Friday, July 25, 2008

REVIEW: Samurai Reincarnation (Makai Tenshō) - Kinji Fukasaku (1981)

Reviewed by Bob Turnbull

"A sword brings forth thousands of lives. It brings the souls of the dead back to life. It brings devils from hell."

After that ominous opening, "Samurai Reincarnation" opens with 5 separate episodes - each labelled "Hell". In every one, a character who cannot yet rest or is not yet ready to leave the physical world is brought back as a vengeful ghost. It starts with Shiro Amakusa who, in order to seek vengeance on the Shogun soldiers who have wiped out 37,000 Christians, forsakes God for the powers of the Devil. The next 4 episodes have him essentially building his own personal army - each of them having their own reason for needing to still be part of the human world. For instance, Musashi Miyamoto is close to death but cannot bear to miss the chance of proving he is a better swordsman than both Yagyu elder and his son Jubei (played ever so perfectly by Sonny Chiba). If some of those character names may sound familiar, then you will probably latch onto director Kinji Fukasaku's tributes to the genre throughout the film via plot points, characters and his acting ensemble.

The numerous subplots of the film do tend to over complicate things a bit and make it occasionally hard to follow; especially when the central protagonist of the story doesn't really fall into place until about halfway point. But despite this, it never forgets to keep things moving and to entertain. Lots of quick zooms and sudden explosive jumps during battle (a jump down is filmed and then reversed to make it look like a jump up) add what some may call "cheesiness" to the proceedings, but it feels like it's all part of the tribute to the style and just adds to the enjoyment.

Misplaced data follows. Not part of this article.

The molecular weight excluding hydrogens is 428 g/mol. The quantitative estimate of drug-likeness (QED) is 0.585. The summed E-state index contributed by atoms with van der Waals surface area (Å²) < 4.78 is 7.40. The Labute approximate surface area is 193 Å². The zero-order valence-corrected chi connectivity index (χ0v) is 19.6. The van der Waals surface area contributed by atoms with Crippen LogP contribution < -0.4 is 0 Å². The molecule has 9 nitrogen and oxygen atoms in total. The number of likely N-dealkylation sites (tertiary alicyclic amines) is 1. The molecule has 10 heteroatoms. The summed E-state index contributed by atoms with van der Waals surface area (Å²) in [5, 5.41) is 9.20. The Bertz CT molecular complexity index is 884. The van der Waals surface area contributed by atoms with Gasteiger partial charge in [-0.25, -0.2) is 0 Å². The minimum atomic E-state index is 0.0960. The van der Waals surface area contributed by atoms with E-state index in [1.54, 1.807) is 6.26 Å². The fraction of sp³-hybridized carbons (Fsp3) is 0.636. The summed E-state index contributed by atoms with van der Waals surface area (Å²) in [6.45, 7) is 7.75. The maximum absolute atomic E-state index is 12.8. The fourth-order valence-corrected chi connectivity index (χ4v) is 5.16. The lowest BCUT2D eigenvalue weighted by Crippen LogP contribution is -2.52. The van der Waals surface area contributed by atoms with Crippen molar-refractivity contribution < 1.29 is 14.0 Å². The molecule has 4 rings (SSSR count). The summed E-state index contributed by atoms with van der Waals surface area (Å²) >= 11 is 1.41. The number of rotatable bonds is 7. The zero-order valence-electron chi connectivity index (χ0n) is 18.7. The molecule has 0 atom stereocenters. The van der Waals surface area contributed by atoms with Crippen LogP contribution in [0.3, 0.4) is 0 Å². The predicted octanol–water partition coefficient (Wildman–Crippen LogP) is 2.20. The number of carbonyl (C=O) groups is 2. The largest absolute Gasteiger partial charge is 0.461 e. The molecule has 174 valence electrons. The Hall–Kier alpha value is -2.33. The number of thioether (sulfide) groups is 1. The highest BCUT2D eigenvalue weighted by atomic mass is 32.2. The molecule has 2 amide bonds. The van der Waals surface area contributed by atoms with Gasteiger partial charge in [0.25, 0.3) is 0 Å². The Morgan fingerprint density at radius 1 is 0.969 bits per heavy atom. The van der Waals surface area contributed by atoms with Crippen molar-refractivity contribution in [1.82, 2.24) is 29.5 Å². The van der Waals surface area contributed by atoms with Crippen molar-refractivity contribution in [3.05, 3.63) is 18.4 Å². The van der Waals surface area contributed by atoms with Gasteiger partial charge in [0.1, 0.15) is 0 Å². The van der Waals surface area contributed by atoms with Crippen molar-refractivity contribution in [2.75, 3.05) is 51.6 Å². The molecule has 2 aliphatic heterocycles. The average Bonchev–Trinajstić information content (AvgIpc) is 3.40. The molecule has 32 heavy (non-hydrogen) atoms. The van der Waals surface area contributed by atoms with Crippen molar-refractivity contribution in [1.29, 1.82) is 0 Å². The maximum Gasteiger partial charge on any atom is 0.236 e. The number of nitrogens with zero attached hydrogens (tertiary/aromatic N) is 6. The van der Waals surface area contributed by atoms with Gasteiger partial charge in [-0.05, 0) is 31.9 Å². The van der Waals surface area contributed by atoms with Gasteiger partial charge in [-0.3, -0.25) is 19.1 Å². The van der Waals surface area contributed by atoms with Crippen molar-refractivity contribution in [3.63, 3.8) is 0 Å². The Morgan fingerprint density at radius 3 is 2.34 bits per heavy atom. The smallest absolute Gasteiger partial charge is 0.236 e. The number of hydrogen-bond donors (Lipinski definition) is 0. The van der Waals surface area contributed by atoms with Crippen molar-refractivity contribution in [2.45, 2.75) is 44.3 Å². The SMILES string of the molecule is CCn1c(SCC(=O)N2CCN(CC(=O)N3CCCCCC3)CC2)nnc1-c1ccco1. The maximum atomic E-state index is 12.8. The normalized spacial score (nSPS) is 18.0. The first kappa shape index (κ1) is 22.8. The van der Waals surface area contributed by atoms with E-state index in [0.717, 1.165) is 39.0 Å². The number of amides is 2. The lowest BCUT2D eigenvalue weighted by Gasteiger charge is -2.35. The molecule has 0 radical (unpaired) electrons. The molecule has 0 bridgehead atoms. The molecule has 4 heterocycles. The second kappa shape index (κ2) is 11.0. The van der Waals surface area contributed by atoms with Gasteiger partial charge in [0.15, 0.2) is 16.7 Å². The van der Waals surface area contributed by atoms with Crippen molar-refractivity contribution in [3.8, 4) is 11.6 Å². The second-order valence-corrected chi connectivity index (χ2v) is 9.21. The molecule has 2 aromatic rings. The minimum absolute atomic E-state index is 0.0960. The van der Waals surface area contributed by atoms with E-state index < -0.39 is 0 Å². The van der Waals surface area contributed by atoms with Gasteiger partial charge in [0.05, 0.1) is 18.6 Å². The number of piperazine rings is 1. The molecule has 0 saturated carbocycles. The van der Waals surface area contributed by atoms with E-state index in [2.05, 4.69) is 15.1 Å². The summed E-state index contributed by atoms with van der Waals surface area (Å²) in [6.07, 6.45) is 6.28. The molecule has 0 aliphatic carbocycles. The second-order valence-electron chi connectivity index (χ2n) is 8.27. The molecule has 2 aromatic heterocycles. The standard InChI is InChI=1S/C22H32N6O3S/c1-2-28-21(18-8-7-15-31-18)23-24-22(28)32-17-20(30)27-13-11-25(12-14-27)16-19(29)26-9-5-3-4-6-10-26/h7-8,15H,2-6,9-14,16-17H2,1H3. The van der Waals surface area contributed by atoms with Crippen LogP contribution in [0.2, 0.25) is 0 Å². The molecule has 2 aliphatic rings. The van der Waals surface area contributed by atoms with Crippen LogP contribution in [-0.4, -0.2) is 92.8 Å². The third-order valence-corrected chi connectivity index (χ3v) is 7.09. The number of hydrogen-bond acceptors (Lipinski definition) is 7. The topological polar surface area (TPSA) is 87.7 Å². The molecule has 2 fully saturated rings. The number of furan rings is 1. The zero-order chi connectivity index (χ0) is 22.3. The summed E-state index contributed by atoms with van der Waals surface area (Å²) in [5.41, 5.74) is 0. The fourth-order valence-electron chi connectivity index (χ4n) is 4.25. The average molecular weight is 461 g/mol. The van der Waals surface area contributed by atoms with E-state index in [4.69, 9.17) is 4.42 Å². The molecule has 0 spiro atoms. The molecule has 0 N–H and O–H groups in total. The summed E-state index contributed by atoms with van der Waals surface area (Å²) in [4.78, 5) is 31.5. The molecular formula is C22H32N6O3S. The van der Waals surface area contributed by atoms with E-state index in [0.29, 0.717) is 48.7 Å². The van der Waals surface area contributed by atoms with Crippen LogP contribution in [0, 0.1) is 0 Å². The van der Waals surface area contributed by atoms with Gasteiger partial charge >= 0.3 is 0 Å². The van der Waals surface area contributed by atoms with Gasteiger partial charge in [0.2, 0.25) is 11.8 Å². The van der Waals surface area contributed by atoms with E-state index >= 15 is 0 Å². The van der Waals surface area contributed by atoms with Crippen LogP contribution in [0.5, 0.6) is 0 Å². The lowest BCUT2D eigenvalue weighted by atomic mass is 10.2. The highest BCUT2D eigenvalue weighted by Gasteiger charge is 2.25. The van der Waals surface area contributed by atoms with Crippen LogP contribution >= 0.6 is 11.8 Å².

All the additional storylines and characters (the Shogun taxing the villagers, the swordsmith who is the only one who can make a sword that will kill a devil, the ghost enfatuated with a small village girl, etc.) point towards the inevitable final showdown between Jubei and Amakusa. And the fiery finale is indeed a beauty - shot completely within the walls of a burning building, the two pull out all the stops with a long extended battle. This is where those old school special effects just can't be beat as they bring so much more immediacy and excitement to them.

Fans of the 50-70s samurai films should enjoy the multiple references found here, but you don't have to be well-versed in that corner of film history in order to enjoy "Samurai Reincarnation". As long as you have your sense of fun with you you're set.

Read more from Bob Turnbull at his blog.

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